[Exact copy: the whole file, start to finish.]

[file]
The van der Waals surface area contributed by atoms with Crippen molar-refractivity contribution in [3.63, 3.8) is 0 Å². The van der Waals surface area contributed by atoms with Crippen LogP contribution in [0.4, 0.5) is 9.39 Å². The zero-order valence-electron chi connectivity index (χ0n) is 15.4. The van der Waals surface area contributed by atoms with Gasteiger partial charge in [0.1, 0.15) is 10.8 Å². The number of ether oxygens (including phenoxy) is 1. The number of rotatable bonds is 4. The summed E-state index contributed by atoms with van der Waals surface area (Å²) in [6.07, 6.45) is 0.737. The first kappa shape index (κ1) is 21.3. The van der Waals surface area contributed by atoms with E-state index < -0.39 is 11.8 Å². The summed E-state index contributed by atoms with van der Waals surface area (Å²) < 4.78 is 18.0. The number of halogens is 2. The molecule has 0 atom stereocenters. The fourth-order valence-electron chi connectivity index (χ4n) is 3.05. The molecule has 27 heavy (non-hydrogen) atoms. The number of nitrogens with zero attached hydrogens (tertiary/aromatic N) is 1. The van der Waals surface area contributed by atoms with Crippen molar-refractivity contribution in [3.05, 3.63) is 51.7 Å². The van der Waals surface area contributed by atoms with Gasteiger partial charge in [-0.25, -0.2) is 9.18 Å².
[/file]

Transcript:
The van der Waals surface area contributed by atoms with Crippen molar-refractivity contribution in [3.63, 3.8) is 0 Å². The van der Waals surface area contributed by atoms with Crippen LogP contribution in [0.4, 0.5) is 9.39 Å². The zero-order valence-electron chi connectivity index (χ0n) is 15.4. The van der Waals surface area contributed by atoms with Gasteiger partial charge in [0.1, 0.15) is 10.8 Å². The number of ether oxygens (including phenoxy) is 1. The number of rotatable bonds is 4. The summed E-state index contributed by atoms with van der Waals surface area (Å²) in [6.07, 6.45) is 0.737. The first kappa shape index (κ1) is 21.3. The van der Waals surface area contributed by atoms with E-state index < -0.39 is 11.8 Å². The summed E-state index contributed by atoms with van der Waals surface area (Å²) < 4.78 is 18.0. The number of halogens is 2. The molecule has 0 atom stereocenters. The fourth-order valence-electron chi connectivity index (χ4n) is 3.05. The molecule has 27 heavy (non-hydrogen) atoms. The number of nitrogens with zero attached hydrogens (tertiary/aromatic N) is 1. The van der Waals surface area contributed by atoms with Crippen molar-refractivity contribution in [3.05, 3.63) is 51.7 Å². The van der Waals surface area contributed by atoms with Gasteiger partial charge in [-0.25, -0.2) is 9.18 Å².